CSN Login
Members Online: 2

You are here

Help for Lung Cancer

lawrencedotcom
Posts: 3
Joined: Apr 2007

Dear All

Last two weeks, my 73-year-old mother was proved that she was suffering from non-small cell Lung Cancer at 3-4 level. There was no symptom. Doctor adviced that my mother should take X scan (PET) for checking more details first. (ie. to check where cancer spreads) After that, Targeted Therapy will be taken.

At this stage,
1. what I can do?
2. is there any other method to cure?
3. I read a Magazine called "Biowave" that states "Cancer is no longer a Mortal Disease". According to latest development, can cancer be totally cured?

Anyone can help!!

Regards

Lawrence

karenlee3sons
Posts: 35
Joined: Apr 2002

Hi, I am an 8 1/2 year 64 year old lung cancer survivor and had stage 3-4 with node involvement. I had chemo, radiation and a lobectomy. (Removal of the lobe where the tumor was). Here I am, no sign since the surgery or treatment of a recurrence. My chemo was taxol, carboplatin and zofran for nausea. My oncologist wanted to treat it as aggresively as possible and I am grateful he did. Always get a second opinion and consult with a major cancer center in your area. Please be as optimistic as you can, I strongly believe mental attitude plays a large role in recovery. Good luck. Karen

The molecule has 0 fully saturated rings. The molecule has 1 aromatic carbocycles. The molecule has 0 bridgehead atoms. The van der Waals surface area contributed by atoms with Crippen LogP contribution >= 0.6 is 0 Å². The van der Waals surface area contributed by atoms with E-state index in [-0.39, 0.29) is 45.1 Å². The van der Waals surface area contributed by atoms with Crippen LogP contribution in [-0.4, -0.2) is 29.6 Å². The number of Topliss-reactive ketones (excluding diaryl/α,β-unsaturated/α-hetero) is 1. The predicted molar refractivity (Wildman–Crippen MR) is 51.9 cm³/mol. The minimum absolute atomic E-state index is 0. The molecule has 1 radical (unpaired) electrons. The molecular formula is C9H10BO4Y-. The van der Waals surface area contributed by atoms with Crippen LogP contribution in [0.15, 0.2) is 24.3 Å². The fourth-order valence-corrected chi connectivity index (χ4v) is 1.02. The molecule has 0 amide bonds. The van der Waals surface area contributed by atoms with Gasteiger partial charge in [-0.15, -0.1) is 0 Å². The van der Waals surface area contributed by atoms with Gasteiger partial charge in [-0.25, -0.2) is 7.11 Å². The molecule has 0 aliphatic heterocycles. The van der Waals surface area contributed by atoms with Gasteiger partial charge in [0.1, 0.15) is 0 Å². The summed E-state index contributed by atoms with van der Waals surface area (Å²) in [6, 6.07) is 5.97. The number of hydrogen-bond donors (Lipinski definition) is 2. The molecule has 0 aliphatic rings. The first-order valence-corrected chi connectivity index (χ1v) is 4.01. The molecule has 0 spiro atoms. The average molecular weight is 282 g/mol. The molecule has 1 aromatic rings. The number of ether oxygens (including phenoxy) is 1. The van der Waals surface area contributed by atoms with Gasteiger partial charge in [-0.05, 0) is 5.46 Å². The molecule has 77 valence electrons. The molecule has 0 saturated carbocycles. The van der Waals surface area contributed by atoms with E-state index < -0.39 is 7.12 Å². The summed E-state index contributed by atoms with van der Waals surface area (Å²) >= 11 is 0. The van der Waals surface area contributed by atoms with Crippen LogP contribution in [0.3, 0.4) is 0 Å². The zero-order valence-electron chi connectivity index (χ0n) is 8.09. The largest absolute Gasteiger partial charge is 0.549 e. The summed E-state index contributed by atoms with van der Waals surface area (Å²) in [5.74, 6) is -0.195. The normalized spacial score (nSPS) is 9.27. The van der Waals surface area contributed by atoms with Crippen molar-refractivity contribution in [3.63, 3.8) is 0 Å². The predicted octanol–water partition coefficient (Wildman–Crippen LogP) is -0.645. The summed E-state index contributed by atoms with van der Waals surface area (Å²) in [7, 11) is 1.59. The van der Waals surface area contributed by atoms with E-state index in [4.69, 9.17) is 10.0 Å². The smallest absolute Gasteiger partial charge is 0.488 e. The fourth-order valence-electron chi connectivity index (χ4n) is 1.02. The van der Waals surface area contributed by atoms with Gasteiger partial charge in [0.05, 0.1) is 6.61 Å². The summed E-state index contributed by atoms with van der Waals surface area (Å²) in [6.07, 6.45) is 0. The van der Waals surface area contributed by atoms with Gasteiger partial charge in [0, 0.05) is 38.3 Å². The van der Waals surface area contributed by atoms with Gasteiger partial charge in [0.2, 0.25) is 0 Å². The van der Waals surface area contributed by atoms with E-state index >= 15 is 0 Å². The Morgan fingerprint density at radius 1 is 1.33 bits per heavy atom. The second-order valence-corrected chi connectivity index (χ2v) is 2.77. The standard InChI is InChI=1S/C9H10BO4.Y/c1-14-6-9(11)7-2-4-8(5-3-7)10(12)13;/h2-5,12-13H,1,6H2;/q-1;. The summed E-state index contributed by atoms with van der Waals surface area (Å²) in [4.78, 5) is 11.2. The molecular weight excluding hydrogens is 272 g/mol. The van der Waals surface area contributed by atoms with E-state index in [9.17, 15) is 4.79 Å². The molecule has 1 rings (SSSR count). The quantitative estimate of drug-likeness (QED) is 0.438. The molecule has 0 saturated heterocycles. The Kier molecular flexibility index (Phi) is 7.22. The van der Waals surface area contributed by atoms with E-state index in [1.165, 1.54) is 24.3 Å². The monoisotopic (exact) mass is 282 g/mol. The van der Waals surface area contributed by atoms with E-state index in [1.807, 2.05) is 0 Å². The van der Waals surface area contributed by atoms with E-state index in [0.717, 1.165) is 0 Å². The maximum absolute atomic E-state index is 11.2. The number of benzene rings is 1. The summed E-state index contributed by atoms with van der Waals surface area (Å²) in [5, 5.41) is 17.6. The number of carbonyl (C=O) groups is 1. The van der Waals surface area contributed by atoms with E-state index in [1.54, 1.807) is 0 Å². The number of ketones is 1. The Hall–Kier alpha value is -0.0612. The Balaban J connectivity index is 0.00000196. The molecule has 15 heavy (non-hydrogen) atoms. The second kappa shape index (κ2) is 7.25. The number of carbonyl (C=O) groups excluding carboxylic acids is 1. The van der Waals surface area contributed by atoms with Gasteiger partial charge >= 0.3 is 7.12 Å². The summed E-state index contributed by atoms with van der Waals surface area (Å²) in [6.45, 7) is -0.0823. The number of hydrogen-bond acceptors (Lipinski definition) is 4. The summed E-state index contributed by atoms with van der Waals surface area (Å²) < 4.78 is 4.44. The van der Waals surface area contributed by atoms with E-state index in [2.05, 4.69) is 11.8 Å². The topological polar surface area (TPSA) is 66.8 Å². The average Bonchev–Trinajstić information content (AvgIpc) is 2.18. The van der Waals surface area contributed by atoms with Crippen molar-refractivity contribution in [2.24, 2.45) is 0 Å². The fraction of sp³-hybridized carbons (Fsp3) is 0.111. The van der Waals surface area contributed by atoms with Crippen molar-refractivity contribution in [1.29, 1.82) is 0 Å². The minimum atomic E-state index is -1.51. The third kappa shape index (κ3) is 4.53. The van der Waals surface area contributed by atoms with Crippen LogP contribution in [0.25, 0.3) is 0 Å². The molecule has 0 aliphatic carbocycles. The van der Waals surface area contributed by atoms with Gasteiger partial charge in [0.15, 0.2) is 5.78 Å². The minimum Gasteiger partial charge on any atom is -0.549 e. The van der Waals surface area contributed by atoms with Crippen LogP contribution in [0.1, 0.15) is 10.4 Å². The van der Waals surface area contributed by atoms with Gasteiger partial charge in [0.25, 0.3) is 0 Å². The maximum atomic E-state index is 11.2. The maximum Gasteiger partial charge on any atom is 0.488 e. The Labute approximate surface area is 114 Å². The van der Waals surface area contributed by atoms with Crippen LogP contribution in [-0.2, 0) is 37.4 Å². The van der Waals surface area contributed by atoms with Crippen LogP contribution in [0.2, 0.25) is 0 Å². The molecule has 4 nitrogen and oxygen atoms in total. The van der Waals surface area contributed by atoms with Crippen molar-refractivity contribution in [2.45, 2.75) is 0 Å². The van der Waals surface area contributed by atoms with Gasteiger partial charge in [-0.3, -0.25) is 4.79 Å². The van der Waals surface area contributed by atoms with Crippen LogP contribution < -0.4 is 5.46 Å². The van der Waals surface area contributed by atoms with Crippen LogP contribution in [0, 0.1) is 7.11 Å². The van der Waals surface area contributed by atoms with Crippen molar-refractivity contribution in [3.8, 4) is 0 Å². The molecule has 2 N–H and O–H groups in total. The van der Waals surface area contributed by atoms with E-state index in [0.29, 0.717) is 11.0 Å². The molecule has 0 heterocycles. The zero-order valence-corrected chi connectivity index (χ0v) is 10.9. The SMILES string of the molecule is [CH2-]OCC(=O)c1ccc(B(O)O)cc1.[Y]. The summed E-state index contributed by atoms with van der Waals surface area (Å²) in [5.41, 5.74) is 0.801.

kaitek
Posts: 156
Joined: Aug 2006

Hi,

What you can do is support your mother in any way you can. Get informed. Help her with her appointments. Keep her company and be supportive.

Most, if not all, oncologists will tell you that when lung cancer has metastasized, the cancer becomes incurable. Elizabeth Edwards and Tony Snow are the two prominent reminders of that. I will confess that before news about them, I accepted the incurable prognosis as a constant risk that there could be a recurrence, but actually believing that when the cancer cells are beaten, we would be in the clear. I don't want to be negative, but I think it's important to be realistic, too. The possibility of recurrence will probably always hang in the background, and it shouldn't ever be dismissed.